I can already sense that dread even before I get to finish writing this sentence. What could this China-built people carrier offer compared to the established names such as the Toyota Hiace and the Hyundai Grand Starex. Quite a lot actually.
A few months ago, AC Motors of Ayala brought its latest automotive brand to the country. Called Maxus, the brand specializes in people carriers and commercial vehicles. For its initial lineup, the company launched a commercial van (the V80), as well as a family van which you’re now seeing. Aimed directly at the stalwarts of the people carrier scene, the G10 offers a more affordable alternative while not skimping on space, comfort, and in-car amenities.
But given that Maxus is a new player in the local automotive scene, can they sway brand loyalists and new customers to their brand? Will the attractive pricing work in Maxus’ favor? And does the G10 have what it takes to make a statement against its nearest rivals?
Let’s start off by actually looking at the Maxus G10. Like most of its contenders in the market, people carriers are not exactly the prettiest when it comes to exterior design. However, I have to commend the designers for making what is essentially a big estate on wheels look rather dashing. It carries the familiar shape as most other vans but the G10 comes with a sweeping front fascia that is dominated by a chrome grill and tapered headlights. There's even a sporty-looking front bumper which enhances the G10's overall look.
Splashes of faux chrome, as well as some creases on the doors and panels, give the G10 a bit more zest. A huge set of taillights, along with a chrome trim on the tailgate handle, provide the final design touches on the G10.
Climb aboard the G10 and the van greets you with a straightforward and spacious cabin. Whether you’re seated at the front or at the rear, the G10 will not disappoint when it comes to space. Unlike its contemporaries which mostly have bench-style seats, the G10 has captain seats on the second- and third-rows. That means those that plan to have the G10 as a big limo’ of a van can do so without having to convert the seats. Should you have three more passengers that need a ride in the G10, the fourth-row bench can accommodate all three.
Perched up high on the driver's seat, I immediately took a liking with the G10's commanding driving position. Paired with a wide windshield, it was easy to see out what's in front of the van. But given its long dimensions, one will need to be weary when making tight turns with the G10. Luckily it does come with front and rear parking sensors which helped me navigate narrow city streets. Did I mention both front seats come with armrests? Always a welcome addition in any car in my opinion.
Like almost every new car on the road today, a touchscreen infotainment system makes its home on the center console. It provides the usual suite of media features like AM/FM radio, Aux, Bluetooth, as well as USB connectivity. Below that is the automatic climate control which did a nice job of keeping the cabin cool despite the sweltering summer heat outside. The rear cabin gets the benefit of having their own separate controls for the climate control, along with individual A/C vents for each passenger.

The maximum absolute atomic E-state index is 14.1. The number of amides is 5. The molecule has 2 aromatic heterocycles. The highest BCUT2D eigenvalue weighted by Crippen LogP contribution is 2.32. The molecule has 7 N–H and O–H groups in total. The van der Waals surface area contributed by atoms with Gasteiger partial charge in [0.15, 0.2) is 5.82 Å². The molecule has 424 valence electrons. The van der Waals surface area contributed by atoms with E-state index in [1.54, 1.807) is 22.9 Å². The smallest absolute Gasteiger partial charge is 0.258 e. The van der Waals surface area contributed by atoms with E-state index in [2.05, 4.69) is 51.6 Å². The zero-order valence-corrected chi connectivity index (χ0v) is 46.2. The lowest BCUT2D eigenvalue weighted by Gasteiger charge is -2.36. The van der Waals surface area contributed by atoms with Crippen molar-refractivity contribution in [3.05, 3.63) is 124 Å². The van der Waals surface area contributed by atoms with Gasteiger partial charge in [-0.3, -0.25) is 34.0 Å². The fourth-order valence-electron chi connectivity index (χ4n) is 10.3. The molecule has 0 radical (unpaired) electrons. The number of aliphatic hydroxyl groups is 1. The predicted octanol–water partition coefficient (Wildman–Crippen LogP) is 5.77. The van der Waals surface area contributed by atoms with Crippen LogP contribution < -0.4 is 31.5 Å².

It’s not all perfumes and roses however inside the G10. While the cabin itself appears to be well-put together, there are certain portions that could have been given better attention. For starters, the gear lever feels a bit flimsy to use which was quite off-putting. Then there are the buttons for the front and rear air-conditioning systems which always need a firm press for it to recognize any sort of commands. Perhaps Maxus could have used a different set of buttons, but that just could be me being nitpicky.
Also lacking inside the G10 were charging points for some of the rear occupants. Sure passengers on the second row have the benefit of a 220V inverter and 12V power socket for recharging their gadgets / laptops, but those sitting at the third and fourth rows may have to make do with just their power banks. Maybe Maxus can install more charging points as a dealer option.
If all rows of seats are occupied, there is practically no luggage space available at the back. But since there is still plenty of space in the cabin itself, passengers can just place their bags near them or along the aisle, whichever works for them.
Under the hood of this leviathan is not a gasoline-powered engine. Instead, it has a 1.9-liter CRDi turbo-diesel that pushes out 150 PS at 4000 rpm along with 350 Nm of torque between 1800 - 2600 rpm. A six-speed automatic transmission then sends all that power towards the rear wheels; that was actually strange as the engine was transverse like you would find in a front-wheel drive vehicle. A diesel engine with less than 2000cc might not sound like much but do remember that other brands like Hyundai, Isuzu, and Honda make use of down-sized turbo-diesels that are similar or smaller in size.